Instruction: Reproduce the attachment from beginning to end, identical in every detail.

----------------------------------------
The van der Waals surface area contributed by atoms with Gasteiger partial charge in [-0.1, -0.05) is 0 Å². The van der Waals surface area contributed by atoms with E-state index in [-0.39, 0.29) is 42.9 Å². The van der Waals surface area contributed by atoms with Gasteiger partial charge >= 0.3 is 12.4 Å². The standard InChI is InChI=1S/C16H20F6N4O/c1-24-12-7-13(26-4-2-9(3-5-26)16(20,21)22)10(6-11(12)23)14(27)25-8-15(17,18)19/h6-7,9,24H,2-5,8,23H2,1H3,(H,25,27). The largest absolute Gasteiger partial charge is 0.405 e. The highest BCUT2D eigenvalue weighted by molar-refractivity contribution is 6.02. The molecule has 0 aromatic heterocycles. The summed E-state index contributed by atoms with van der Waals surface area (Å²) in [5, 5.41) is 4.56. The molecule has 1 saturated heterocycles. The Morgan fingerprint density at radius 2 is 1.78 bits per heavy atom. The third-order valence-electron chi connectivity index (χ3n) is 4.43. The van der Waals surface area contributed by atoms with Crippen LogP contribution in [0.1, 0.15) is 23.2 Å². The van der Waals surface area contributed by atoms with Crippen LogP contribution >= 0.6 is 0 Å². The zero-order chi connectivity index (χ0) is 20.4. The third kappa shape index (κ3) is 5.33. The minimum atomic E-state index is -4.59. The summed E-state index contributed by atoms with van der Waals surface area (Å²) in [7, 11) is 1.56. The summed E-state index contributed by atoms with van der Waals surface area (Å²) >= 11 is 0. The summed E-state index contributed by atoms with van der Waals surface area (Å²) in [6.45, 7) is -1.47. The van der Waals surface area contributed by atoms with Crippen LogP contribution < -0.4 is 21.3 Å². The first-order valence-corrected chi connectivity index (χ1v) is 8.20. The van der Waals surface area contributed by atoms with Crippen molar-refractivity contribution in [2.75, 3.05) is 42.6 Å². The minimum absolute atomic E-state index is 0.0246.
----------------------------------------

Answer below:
The van der Waals surface area contributed by atoms with Gasteiger partial charge in [-0.1, -0.05) is 0 Å². The van der Waals surface area contributed by atoms with E-state index in [-0.39, 0.29) is 42.9 Å². The van der Waals surface area contributed by atoms with Gasteiger partial charge >= 0.3 is 12.4 Å². The standard InChI is InChI=1S/C16H20F6N4O/c1-24-12-7-13(26-4-2-9(3-5-26)16(20,21)22)10(6-11(12)23)14(27)25-8-15(17,18)19/h6-7,9,24H,2-5,8,23H2,1H3,(H,25,27). The largest absolute Gasteiger partial charge is 0.405 e. The highest BCUT2D eigenvalue weighted by molar-refractivity contribution is 6.02. The molecule has 0 aromatic heterocycles. The summed E-state index contributed by atoms with van der Waals surface area (Å²) in [5, 5.41) is 4.56. The molecule has 1 saturated heterocycles. The Morgan fingerprint density at radius 2 is 1.78 bits per heavy atom. The third-order valence-electron chi connectivity index (χ3n) is 4.43. The van der Waals surface area contributed by atoms with Crippen LogP contribution in [0.1, 0.15) is 23.2 Å². The van der Waals surface area contributed by atoms with Crippen LogP contribution >= 0.6 is 0 Å². The zero-order chi connectivity index (χ0) is 20.4. The third kappa shape index (κ3) is 5.33. The minimum atomic E-state index is -4.59. The summed E-state index contributed by atoms with van der Waals surface area (Å²) in [7, 11) is 1.56. The summed E-state index contributed by atoms with van der Waals surface area (Å²) >= 11 is 0. The summed E-state index contributed by atoms with van der Waals surface area (Å²) in [6.45, 7) is -1.47. The van der Waals surface area contributed by atoms with Crippen LogP contribution < -0.4 is 21.3 Å². The first-order valence-corrected chi connectivity index (χ1v) is 8.20. The van der Waals surface area contributed by atoms with Crippen molar-refractivity contribution in [2.75, 3.05) is 42.6 Å². The minimum absolute atomic E-state index is 0.0246.